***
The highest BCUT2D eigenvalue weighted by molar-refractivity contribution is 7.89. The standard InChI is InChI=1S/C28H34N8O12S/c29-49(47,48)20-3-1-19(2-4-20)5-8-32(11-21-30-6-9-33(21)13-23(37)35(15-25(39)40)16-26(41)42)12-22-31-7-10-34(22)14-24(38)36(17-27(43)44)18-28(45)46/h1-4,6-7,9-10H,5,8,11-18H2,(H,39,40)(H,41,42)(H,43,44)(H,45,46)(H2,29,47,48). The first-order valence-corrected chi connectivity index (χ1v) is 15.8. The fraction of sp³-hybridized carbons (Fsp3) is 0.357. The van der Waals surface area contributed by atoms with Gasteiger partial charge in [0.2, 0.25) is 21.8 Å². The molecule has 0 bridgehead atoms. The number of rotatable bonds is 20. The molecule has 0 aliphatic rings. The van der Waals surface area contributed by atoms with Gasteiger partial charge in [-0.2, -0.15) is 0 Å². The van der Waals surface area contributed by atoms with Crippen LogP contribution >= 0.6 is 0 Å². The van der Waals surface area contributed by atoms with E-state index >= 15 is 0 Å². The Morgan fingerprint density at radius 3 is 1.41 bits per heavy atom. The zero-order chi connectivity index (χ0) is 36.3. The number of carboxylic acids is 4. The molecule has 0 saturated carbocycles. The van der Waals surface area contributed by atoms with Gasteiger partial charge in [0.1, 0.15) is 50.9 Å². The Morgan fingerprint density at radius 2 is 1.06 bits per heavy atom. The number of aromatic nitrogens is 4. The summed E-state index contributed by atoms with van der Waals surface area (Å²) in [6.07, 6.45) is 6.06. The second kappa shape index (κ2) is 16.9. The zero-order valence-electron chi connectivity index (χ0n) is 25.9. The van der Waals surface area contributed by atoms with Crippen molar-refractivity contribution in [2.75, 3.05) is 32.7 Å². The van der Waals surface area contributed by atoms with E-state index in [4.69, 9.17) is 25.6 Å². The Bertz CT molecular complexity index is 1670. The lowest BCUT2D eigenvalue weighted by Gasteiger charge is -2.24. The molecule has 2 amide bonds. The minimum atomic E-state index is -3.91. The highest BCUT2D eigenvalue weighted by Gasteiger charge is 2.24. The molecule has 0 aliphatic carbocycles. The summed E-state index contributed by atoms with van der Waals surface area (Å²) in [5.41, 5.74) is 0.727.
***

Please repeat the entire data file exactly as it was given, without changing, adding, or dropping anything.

The highest BCUT2D eigenvalue weighted by molar-refractivity contribution is 7.89. The standard InChI is InChI=1S/C28H34N8O12S/c29-49(47,48)20-3-1-19(2-4-20)5-8-32(11-21-30-6-9-33(21)13-23(37)35(15-25(39)40)16-26(41)42)12-22-31-7-10-34(22)14-24(38)36(17-27(43)44)18-28(45)46/h1-4,6-7,9-10H,5,8,11-18H2,(H,39,40)(H,41,42)(H,43,44)(H,45,46)(H2,29,47,48). The first-order valence-corrected chi connectivity index (χ1v) is 15.8. The fraction of sp³-hybridized carbons (Fsp3) is 0.357. The van der Waals surface area contributed by atoms with Gasteiger partial charge in [0.2, 0.25) is 21.8 Å². The molecule has 0 bridgehead atoms. The number of rotatable bonds is 20. The molecule has 0 aliphatic rings. The van der Waals surface area contributed by atoms with Gasteiger partial charge in [-0.2, -0.15) is 0 Å². The van der Waals surface area contributed by atoms with Crippen LogP contribution >= 0.6 is 0 Å². The van der Waals surface area contributed by atoms with E-state index >= 15 is 0 Å². The Morgan fingerprint density at radius 3 is 1.41 bits per heavy atom. The zero-order chi connectivity index (χ0) is 36.3. The number of carboxylic acids is 4. The molecule has 0 saturated carbocycles. The van der Waals surface area contributed by atoms with Gasteiger partial charge in [0.1, 0.15) is 50.9 Å². The Morgan fingerprint density at radius 2 is 1.06 bits per heavy atom. The number of aromatic nitrogens is 4. The summed E-state index contributed by atoms with van der Waals surface area (Å²) in [6.07, 6.45) is 6.06. The second kappa shape index (κ2) is 16.9. The zero-order valence-electron chi connectivity index (χ0n) is 25.9. The van der Waals surface area contributed by atoms with Crippen molar-refractivity contribution in [2.75, 3.05) is 32.7 Å². The van der Waals surface area contributed by atoms with E-state index in [4.69, 9.17) is 25.6 Å². The Bertz CT molecular complexity index is 1670. The lowest BCUT2D eigenvalue weighted by Gasteiger charge is -2.24. The molecule has 2 amide bonds. The minimum atomic E-state index is -3.91. The highest BCUT2D eigenvalue weighted by Gasteiger charge is 2.24. The molecule has 0 aliphatic carbocycles. The summed E-state index contributed by atoms with van der Waals surface area (Å²) in [5.41, 5.74) is 0.727.